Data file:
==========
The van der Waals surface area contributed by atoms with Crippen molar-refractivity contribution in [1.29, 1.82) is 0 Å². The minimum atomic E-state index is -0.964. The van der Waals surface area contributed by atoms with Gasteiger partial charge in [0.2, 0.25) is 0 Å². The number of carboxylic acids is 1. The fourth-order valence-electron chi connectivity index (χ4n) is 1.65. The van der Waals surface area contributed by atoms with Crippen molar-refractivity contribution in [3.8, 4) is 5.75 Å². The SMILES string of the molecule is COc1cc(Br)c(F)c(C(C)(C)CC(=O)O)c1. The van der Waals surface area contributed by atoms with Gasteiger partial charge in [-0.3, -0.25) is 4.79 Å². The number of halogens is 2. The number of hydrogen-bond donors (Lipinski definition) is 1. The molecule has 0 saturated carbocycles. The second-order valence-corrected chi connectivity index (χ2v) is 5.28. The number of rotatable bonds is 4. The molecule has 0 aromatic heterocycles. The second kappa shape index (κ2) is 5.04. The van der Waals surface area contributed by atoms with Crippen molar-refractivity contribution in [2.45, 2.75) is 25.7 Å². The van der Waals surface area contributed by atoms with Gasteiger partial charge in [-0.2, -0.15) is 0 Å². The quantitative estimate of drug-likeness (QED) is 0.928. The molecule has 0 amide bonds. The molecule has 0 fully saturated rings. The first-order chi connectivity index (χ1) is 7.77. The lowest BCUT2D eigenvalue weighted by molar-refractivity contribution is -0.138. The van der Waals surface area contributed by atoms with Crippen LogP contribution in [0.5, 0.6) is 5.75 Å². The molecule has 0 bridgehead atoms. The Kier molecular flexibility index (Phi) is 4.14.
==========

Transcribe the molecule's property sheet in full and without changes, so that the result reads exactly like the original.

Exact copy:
The van der Waals surface area contributed by atoms with Crippen molar-refractivity contribution in [1.29, 1.82) is 0 Å². The minimum atomic E-state index is -0.964. The van der Waals surface area contributed by atoms with Gasteiger partial charge in [0.2, 0.25) is 0 Å². The number of carboxylic acids is 1. The fourth-order valence-electron chi connectivity index (χ4n) is 1.65. The van der Waals surface area contributed by atoms with Crippen molar-refractivity contribution in [3.8, 4) is 5.75 Å². The SMILES string of the molecule is COc1cc(Br)c(F)c(C(C)(C)CC(=O)O)c1. The van der Waals surface area contributed by atoms with Gasteiger partial charge in [-0.3, -0.25) is 4.79 Å². The number of halogens is 2. The number of hydrogen-bond donors (Lipinski definition) is 1. The molecule has 0 saturated carbocycles. The second-order valence-corrected chi connectivity index (χ2v) is 5.28. The number of rotatable bonds is 4. The molecule has 0 aromatic heterocycles. The second kappa shape index (κ2) is 5.04. The van der Waals surface area contributed by atoms with Crippen molar-refractivity contribution in [2.45, 2.75) is 25.7 Å². The van der Waals surface area contributed by atoms with Gasteiger partial charge in [-0.2, -0.15) is 0 Å². The quantitative estimate of drug-likeness (QED) is 0.928. The molecule has 0 amide bonds. The molecule has 0 fully saturated rings. The first-order chi connectivity index (χ1) is 7.77. The lowest BCUT2D eigenvalue weighted by molar-refractivity contribution is -0.138. The van der Waals surface area contributed by atoms with Crippen LogP contribution in [0.5, 0.6) is 5.75 Å². The molecule has 0 bridgehead atoms. The Kier molecular flexibility index (Phi) is 4.14.